In This Issue

Date01 July 2015
Published date01 July 2015
In This Issue
Agustín José Menéndez
It has become common place to refer to the European Treaties (viz. the Treaty of
European Union and the Treaty on the functioning of the European Union) as the
constitution of the EU. While this reflects the fact that some of the most (if not the
most) important legal rules in Union law are contained in the Treaties (think about
the economic freedoms and the principle of non-distorted competition as making up
most of the canon of constitutionality in EU law), it remains the case that the Treaties
are a constitution of sorts. There has been no democratic constitutional procedure at the
EU level (and consequently no massive infusion of democratic legitimacy to the
Treaties). Moreover, it would be rather far-fetched to claim that the Treaties have
gained over time the constitutional legitimacy and dignity that, say, the British Con-
stitution acquired from the 19th century onwards, and especially during the Second
World War, or the German Fundamental Law of 1949 over the last decades, and very
especially during and after reunification. In the terminology of democratic constitu-
tional theory, while there is no doubt that the Treaties contain key elements of the
material constitutional law of the EU, it is very difficult to conclude that the Treaties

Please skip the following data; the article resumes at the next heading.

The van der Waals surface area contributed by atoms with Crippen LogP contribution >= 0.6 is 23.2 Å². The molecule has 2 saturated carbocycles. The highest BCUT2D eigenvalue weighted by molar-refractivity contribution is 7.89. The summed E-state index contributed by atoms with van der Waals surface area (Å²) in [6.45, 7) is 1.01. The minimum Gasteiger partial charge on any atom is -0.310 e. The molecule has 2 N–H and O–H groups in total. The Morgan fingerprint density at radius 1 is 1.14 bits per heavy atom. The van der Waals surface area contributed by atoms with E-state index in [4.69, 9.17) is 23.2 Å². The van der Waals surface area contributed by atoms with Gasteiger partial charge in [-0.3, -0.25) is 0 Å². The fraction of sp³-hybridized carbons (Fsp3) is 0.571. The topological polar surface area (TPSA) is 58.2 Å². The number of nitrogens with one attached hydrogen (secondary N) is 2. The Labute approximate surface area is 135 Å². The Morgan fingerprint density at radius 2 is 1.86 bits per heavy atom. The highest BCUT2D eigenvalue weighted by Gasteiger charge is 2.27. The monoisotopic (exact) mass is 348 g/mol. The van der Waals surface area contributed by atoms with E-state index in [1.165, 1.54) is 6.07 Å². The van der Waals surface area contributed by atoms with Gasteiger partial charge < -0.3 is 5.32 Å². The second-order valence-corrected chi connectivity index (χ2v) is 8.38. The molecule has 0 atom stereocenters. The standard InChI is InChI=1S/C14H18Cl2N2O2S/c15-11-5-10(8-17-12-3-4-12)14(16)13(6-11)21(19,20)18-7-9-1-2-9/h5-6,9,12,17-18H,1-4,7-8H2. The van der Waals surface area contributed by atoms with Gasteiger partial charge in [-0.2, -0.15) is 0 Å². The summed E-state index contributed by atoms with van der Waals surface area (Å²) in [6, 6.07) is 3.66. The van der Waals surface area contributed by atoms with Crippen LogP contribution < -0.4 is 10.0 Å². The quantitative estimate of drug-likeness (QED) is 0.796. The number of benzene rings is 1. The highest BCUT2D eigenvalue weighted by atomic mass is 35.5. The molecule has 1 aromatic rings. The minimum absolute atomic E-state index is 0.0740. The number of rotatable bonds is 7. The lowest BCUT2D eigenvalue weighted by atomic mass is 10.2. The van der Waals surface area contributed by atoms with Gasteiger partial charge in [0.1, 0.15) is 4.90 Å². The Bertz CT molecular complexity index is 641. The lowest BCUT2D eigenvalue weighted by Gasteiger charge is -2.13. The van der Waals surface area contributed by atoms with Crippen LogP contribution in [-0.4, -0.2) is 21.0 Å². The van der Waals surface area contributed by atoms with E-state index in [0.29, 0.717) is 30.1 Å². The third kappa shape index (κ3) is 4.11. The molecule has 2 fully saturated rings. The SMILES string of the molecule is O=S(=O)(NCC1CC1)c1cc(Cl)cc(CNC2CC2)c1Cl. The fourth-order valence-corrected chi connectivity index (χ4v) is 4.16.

should be characterised as the constitution of the EU, either in formal or in normative
terms. It may be added that in the same way that the Treaties are only a constitution
of sorts, the constitutional theories by reference to which the ‘constitutionalisation’ of
the EU and of EU law have been discussed in the last three decades may be regarded
as constitutional theories of sorts. Indeed, many of the explicit or implicit constitu-
tional theories of European integration assume the radically innovative character of
the EU, which requires thinking anew constitutional categories (and, not infrequently,
democratic categories). The immediate implication of such an assumption is the
categorisation of the whole set of democratic constitutional theories developed by
reference to nation-states as rather irrelevant to the analysis of EU law. Radical
theoretical innovation may well have been exhilarating as an academic enterprise (and
a prerequisite for the most odious but rather unavoidable mission in contemporary
academia: application for research funds). But when the music stopped in 2007 and
Europe fell into crises, it became open to question whether the assumptions on which
a good deal of the new constitutional theories kept on being valid (if they ever were).
The articles contained in this issue may be taken to advocate a different approach
to the development of European constitutional theory. While deeply conscious of the
original traits of the process of European integration, and consequently of EU law,
the authors hold fast to the normative heritage of classical democratic constitutional
theory. That theory was developed by reference to national democratic constitutions.
That does not by itself render it irrelevant to analyse EU law.
Comparative constitutional history is structurally allergic to any assumption of
‘radical innovation’. From that perspective, Bill Davies’s article provides us with a
panorama on the role played by the conflictual relationship between the European
Court of Justice and the German Constitutional Court in the moulding of European
European Law Journal, Vol. 21, No. 4, July 2015, pp. 431–433.
© 2015 John Wiley & Sons Ltd., 9600 Garsington Road, Oxford, OX4 2DQ, UK
and 350 Main Street, Malden, MA 02148, USA

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